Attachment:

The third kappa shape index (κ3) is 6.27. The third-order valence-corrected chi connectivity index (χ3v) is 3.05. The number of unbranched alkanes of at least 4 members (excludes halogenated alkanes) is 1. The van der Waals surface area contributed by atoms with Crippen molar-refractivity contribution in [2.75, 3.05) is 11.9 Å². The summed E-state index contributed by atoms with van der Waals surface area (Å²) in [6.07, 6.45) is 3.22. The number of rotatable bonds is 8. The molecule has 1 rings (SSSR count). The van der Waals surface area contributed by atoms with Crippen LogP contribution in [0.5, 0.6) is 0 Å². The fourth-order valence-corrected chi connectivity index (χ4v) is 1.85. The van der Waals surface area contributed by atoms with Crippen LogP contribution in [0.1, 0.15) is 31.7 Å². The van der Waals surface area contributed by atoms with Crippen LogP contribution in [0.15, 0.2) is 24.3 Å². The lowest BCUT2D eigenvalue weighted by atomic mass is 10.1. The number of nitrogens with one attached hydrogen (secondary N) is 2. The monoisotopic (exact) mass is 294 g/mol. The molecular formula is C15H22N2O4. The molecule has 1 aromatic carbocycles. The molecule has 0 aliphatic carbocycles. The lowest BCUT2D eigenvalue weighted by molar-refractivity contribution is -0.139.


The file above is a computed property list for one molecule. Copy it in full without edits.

The third kappa shape index (κ3) is 6.27. The third-order valence-corrected chi connectivity index (χ3v) is 3.05. The number of unbranched alkanes of at least 4 members (excludes halogenated alkanes) is 1. The van der Waals surface area contributed by atoms with Crippen molar-refractivity contribution in [2.75, 3.05) is 11.9 Å². The summed E-state index contributed by atoms with van der Waals surface area (Å²) in [6.07, 6.45) is 3.22. The number of rotatable bonds is 8. The molecule has 1 rings (SSSR count). The van der Waals surface area contributed by atoms with Crippen LogP contribution in [0.5, 0.6) is 0 Å². The fourth-order valence-corrected chi connectivity index (χ4v) is 1.85. The van der Waals surface area contributed by atoms with Crippen LogP contribution in [0.1, 0.15) is 31.7 Å². The van der Waals surface area contributed by atoms with Crippen LogP contribution in [0.15, 0.2) is 24.3 Å². The lowest BCUT2D eigenvalue weighted by atomic mass is 10.1. The number of nitrogens with one attached hydrogen (secondary N) is 2. The monoisotopic (exact) mass is 294 g/mol. The molecular formula is C15H22N2O4. The molecule has 1 aromatic carbocycles. The molecule has 0 aliphatic carbocycles. The lowest BCUT2D eigenvalue weighted by molar-refractivity contribution is -0.139.